Manifest Comments

 L. de Arriola to SELF (Lorenzo de Arriola perished with the Atocha in 1622.)


oP1622 (The letter prefix P with small o above it is believed to stand for the foundry of Potosí.)


Comments on the markings:

1. Three tax stamps or quinto marks: The three quintos on this bar seem to have been carefully aligned in a 90-degree-angle relationship that no one has explained. All the dies used for the quintos have been and should be assigned to Philip IV, Phillip III having died in 1621, but one of the quintos here shows an ordinal III. This is not certain, but apparently an impression of the last “I” was lost due to the way the die was impressed on the bar.


“V” mark: V is the mark of Jacove de Vreder, the silvermaster for the Spanish Silver Fleet of 1622. De Vreder was a Dutchman of Jewish origin, also known as Jacob de Vreder. De Vreder died in the wreck of the Atocha. De Vreder had a junior helper aboard the Santa Margarita, but he, de Vreder, was Master of the all treasure in the Fleet, shouldering personal responsibility for logging all treasure being transported. If a bar displayed his mark (V), it was properly registered, not contraband. Bar 767 has de Vreder’s mark to the left.

Assayer's bite: Here we see the so-called “double scoop” assayer’s bite. Once the assayer tested the purity of the silver removed in the bite, the assayed silver was kept as a fee for the process. The double scoop bite or “bocadillo” is found only on bars made and assayed at the Potosí mint. Both the assayer and an assistant had to work together, using a special tool, to scoop out the peanut-shaped sample of silver.

Date and foundry(?) mark: On the census prepared by Craig and Richards as an appendix to SPANISH TREASURE BARS From New World Shipwrecks (2003) we counted only 33 bars out of 901 that have the mark oP1622. That's only 3.6%. It is clear that the date 1622 with the "oP" is very rare. While it is believed that the P with the small o above stands for Potosí, it should be noted that monograms like this usually stood for names that ended with the small, superposed letter, like Pedro, so perhaps the attribution to Potosí is incorrect (P with small i above would be more standard), and it may even stand for an individual rather than a place.

“M” mark: A small M stamped near the center of the bar tells us that the assayer of the bar was MEXIA, who is also known from a few other Atocha bars bearing his stamp. Dr Alan Craig in his book about Atocha bars describes this assayer mark as rare.

6. Owner’s monogram (AR) for Lorenzo de Arriola: Prominently displayed and deeply engraved on the right side of the bar is the monogram of its owner, Lorenzo de Arriola. Arriola was a rich merchant who had over 66 bars loaded at Portobello, Panama, for the Atocha’s voyage to Spain. Sixty-six bars were approximately 6% of all the bars shipped on the Atocha. It is surprising perhaps that Arriola put so much wealth in one ship. Arriola personally accompanied the bars that he was shipping on the Atocha, and he was among those confirmed dead in the sinking (according to documents in the Archivo de Indias).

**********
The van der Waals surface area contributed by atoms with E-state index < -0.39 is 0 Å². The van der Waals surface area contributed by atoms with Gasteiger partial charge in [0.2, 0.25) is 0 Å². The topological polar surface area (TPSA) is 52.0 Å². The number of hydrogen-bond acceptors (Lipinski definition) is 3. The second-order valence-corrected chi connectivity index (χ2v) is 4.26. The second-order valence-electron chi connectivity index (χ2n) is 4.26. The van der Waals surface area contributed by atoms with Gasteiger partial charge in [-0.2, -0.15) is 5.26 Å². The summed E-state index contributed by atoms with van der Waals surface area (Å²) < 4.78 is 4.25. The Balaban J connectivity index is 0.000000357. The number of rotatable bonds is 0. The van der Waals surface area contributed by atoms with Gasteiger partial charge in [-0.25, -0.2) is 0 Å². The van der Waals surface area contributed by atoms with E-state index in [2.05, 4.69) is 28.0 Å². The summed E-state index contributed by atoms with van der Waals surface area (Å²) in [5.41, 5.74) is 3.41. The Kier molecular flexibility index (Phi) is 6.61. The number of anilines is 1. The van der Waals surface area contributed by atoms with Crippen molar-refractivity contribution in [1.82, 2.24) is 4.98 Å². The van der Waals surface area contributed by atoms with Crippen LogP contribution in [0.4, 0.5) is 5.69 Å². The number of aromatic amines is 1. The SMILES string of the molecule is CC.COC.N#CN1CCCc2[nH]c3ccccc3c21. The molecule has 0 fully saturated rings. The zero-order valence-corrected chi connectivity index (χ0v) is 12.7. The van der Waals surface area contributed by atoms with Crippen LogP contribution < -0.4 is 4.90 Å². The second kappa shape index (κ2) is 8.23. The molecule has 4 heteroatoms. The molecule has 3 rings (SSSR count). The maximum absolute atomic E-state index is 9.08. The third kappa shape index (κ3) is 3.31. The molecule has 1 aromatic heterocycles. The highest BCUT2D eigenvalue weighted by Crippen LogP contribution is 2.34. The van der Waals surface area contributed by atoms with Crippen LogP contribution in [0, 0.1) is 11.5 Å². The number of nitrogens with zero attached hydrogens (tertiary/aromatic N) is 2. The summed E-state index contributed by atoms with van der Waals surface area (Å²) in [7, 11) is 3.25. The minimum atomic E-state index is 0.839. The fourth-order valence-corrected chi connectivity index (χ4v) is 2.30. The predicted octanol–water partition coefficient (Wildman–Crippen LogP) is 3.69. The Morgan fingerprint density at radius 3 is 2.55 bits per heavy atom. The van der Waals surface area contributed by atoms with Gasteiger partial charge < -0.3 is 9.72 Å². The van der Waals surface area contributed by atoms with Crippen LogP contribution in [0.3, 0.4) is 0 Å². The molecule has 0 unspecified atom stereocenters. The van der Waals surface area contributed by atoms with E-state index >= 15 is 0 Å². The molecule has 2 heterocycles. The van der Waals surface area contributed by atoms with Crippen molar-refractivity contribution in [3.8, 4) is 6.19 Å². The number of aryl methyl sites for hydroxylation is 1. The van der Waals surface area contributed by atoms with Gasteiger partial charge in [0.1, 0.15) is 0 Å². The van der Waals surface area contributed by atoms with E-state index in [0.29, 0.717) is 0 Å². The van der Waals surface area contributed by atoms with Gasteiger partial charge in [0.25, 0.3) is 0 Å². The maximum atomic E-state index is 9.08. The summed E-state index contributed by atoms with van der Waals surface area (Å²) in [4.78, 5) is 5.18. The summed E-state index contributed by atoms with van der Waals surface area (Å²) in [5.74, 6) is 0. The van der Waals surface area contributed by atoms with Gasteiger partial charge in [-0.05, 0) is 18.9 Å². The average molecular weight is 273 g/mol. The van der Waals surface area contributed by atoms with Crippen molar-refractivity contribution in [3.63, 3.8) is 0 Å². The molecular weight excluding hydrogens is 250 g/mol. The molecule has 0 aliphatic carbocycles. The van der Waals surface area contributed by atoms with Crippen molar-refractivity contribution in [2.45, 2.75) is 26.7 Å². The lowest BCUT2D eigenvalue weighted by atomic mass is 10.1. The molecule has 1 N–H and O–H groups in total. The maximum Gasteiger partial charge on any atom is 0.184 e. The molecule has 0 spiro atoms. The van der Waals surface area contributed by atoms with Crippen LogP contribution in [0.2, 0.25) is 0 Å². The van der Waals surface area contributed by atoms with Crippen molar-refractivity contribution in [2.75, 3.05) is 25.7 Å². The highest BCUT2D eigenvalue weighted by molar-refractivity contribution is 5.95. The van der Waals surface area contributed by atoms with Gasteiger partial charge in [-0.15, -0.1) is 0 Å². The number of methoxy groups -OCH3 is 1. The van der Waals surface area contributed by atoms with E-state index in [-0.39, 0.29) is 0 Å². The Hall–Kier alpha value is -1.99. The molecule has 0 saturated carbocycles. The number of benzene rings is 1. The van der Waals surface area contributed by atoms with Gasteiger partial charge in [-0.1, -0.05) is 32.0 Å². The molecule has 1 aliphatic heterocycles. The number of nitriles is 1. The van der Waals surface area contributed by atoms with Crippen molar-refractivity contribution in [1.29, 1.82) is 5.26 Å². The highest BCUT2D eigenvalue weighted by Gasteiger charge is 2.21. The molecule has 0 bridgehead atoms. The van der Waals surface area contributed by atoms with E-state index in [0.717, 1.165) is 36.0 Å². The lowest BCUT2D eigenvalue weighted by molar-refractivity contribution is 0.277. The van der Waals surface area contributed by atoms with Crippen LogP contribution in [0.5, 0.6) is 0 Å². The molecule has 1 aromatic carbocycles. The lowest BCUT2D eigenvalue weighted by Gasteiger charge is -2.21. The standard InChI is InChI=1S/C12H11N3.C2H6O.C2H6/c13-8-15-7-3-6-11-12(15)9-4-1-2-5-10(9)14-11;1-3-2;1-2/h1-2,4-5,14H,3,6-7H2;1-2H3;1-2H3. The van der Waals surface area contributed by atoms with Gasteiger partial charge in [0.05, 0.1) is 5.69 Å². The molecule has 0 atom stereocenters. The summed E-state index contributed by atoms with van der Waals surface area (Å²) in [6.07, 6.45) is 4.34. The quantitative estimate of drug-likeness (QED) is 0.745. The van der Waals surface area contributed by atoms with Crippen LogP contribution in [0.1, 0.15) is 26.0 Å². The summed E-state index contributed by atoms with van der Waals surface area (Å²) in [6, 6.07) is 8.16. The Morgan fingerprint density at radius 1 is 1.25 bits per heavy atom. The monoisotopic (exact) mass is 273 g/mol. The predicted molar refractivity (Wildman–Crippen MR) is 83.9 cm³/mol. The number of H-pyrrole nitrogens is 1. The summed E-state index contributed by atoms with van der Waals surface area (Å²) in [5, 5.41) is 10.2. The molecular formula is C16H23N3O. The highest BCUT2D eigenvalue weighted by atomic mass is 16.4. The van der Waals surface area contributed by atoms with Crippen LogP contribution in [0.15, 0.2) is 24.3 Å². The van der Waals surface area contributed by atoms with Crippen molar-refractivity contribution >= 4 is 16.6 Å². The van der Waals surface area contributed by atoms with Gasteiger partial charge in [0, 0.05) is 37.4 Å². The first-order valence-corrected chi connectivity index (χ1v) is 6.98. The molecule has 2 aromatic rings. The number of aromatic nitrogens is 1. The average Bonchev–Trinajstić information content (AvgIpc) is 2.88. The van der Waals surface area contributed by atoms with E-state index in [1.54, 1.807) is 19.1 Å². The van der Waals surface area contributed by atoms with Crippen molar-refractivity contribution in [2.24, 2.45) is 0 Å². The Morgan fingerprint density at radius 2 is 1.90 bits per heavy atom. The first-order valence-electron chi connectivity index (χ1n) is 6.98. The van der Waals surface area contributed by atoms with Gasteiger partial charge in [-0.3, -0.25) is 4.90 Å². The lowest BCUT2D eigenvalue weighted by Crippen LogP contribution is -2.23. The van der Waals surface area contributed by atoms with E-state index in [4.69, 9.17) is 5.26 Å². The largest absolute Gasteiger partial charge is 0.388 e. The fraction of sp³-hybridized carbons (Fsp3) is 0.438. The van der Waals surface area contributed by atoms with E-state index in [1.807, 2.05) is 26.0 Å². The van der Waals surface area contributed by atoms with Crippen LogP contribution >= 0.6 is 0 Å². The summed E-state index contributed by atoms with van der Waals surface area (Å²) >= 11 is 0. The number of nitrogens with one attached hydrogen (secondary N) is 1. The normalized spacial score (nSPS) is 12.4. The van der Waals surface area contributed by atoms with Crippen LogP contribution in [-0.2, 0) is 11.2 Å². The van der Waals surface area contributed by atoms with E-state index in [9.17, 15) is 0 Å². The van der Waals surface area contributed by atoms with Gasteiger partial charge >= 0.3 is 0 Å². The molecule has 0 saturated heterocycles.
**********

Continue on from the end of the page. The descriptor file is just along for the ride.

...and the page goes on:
How Arriola managed to acquire the wealth that 66 silver bars represent, we are not sure. He was involved in several businesses, but quite likely he had some connection with the slave trade in Peru. He was registered in contemporary documents as a vecino de Potosí. That means a “neighbor” or official resident with all rights and privileges. He had lived for at least 10 years in the Viceroyalty of Peru by 1622. The slave trade, supplying workers to the mints at Potosí and elsewhere, was one of the most lucrative businesses in 17th-century Peru. Few wealthy businessmen shunned its easy money.

“EA” mark:In addition to Arriola’s monogram, the bar has a well-carved second monogram composed of the letters E, A, and possibly L or I. This monogram is in the upper left corner of the bar. We do not know who or what this mark represents. Lorenzo apparently obtained this bar directly from the mint at Potosí. From there it was transported by llama to coastal Arica, then from Arica to Perico, Panama, by ship, and then across the Isthmus to Portobello by mule, where it was loaded on the Atocha. Somewhere along this route the bar acquired this second “EA” monogram, but none of the marks registered on the Atocha manifest seem to match this EA. From the way it is displayed it appears this mark stood for an agent or trans-shipper of some sort, but the manifest says that the bar was shipped by Arriola to himself, and we know that Arriola in fact died on the Atocha accompanying his bars to Spain, so a trans-shipper was clearly not needed.
Another thought is that EA could be the mark of the ex-owner. This seems implausible since when the bar arrived in Spain and was to be claimed, how would it be verified who was the true owner of the bar if multiple owner and ex-owner marks were on it? Rival claims could be made. The marks of ex-owners were quickly effaced to forestall this confusion.

It has also been suggested that perhaps EA was the payee of a bar Arriola was sending to Spain to pay a debt. But there is no documentary confirmation of this transaction in particular, or of this way of marking bars being transferred to another party. Another theory is that EA could be a variant form of the monogram of A. de Aguirre, cut into the bar in this fashion to avoid marking the over the "quinto" tax mark. But as can be seen on other Atocha bars, this was not a concern. Many Atocha bars show marks that extend over the quinto tax stamps. Aguirre was a businessman who shipped bars on the Atocha from Havana, but no connection with Arriola is known. One final theory proposes that the bar was a tax payment for slave transactions in Peru: The King was owed a tax on every such transaction. The bar was being sent to the King in Spain to pay Arriola’s taxes. The bar would have had at least two names on it: the man paying the tax (Arriola) and the official who registered it as a tax payment. If the bar was a tax payment, this would also explain why no averia payment was due or marked on the bar. The averia was a royal tax on shipments going to Spain. It was marked as a diagonal line on the bar, indicating what part of the bar was owed as an averia payment. If it was a bar being sent to the King as a tax payment, it would be exempt from the averia.